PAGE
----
Terminal Constructedness and the Technology of the Self

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Wilson, D. Harlan. "Terminal Constructedness and the Technology of the Self in Cameron Crowe's 'Vanilla Sky'." Extrapolation 47.2 (Summer 2006): 259-79.

An extended close reading of Cameron Crowe's Vanilla Sky (2001), through the "lens" of media and postmodern theory, esp. Frederic Jameson (Postmodernism, or, The Cultural Logic of Late Capitalism), Marshall McLuhan's Understanding Media, the Situationists, Scott Bukatman (Terminal Identity), and Jean Beudrillard. The essay includes brief comments on The Matrix, The Truman Show, Dark City, and the source for Vanilla Sky, the 1997 film Abre Los Ojos ("Open Your Eyes"). At the end of Vanilla Sky "the place and the self" the protagonist David Aames (sic) "returns to" in choosing apparent reality over the Lucid Dream (VR) he has been living, "is also governed by technology—the technology of the media that constitutes [sic] the universe of advanced capitalism. The underlying moral imperative of Crowe's film is that the self can and should exist independently of its technological extensions. But one technology is simply supplanted for [sic] another. Aames does not return to nature. He does not return anywhere. Subject to the technology of the self (because the technology is the self), he merely shifts back and forth across different spatial planes that exist on the same hyperreal landscape. His perception is thus dictated by a series of delusions. The greatest delusion of all is that he has the power of choice—he thinks he can choose what kind of self he wants to be. But in postmodernity there is only one self, the capitalist self" (261). Whether or not DHW is correct on Vanilla Sky, note for his reading the end of The Truman Show, where Truman Burbank escapes a totally mediated, artificial world not for reality but for Hollywood, escaping his role as star of a "bio-pic" to become the hero in a romantic comedy. CAUTION: Some proofreading problems aside, this is an excellent essay in the late-20th-c. style of cyberpunk critique, quite useful for studying fictional characters and real people as social-cultural creatures living in postmodern, late-capitalist, sophisticated urban areas of the planet Earth. For such postmodern people, nature is safely inside of human culture and identity is problematic; however, there is a good deal of natural world beyond our small planet, and even in advanced-capitalist countries it is arguable that most people are barely modern, let alone pomo. And it is possible that human beings are spiritual as well as social-cultural animals, and as certain as anything can be that we are animal animals, with an evolved genome and a range of basic behaviors that preceded specifically human culture.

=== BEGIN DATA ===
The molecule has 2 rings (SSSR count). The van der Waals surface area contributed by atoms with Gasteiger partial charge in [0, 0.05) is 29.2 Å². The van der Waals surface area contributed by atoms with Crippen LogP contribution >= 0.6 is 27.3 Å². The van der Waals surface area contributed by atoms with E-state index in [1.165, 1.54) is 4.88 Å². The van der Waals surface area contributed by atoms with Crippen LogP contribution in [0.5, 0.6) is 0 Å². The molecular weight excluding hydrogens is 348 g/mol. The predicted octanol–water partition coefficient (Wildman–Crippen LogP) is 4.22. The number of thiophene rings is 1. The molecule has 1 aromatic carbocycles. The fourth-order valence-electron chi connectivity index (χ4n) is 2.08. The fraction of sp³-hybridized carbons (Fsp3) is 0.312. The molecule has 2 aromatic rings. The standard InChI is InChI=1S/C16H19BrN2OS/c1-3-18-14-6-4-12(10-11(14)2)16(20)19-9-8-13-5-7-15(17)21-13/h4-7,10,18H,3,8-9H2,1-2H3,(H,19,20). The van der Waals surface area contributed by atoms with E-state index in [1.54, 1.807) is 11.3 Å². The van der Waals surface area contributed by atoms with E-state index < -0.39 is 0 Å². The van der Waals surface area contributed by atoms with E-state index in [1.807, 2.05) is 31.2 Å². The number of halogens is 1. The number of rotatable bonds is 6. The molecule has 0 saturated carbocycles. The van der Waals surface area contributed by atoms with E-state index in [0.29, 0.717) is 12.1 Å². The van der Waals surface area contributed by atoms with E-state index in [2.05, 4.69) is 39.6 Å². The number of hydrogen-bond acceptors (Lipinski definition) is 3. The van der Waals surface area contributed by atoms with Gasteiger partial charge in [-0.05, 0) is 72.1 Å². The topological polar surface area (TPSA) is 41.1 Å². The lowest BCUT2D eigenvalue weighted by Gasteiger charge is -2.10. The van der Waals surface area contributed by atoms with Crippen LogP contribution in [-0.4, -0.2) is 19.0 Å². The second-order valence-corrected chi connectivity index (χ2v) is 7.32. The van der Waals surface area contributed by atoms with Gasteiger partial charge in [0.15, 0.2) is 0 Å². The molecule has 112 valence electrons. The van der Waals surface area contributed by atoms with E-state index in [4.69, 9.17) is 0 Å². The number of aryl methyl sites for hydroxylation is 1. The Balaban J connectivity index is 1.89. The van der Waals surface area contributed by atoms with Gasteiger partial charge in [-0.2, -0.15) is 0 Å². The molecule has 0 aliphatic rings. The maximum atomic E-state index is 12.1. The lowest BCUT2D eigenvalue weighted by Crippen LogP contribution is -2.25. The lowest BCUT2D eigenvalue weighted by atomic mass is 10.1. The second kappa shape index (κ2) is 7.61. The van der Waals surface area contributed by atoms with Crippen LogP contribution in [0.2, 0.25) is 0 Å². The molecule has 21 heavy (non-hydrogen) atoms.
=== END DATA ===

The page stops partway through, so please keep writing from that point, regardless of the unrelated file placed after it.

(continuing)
RDE, 28/12/06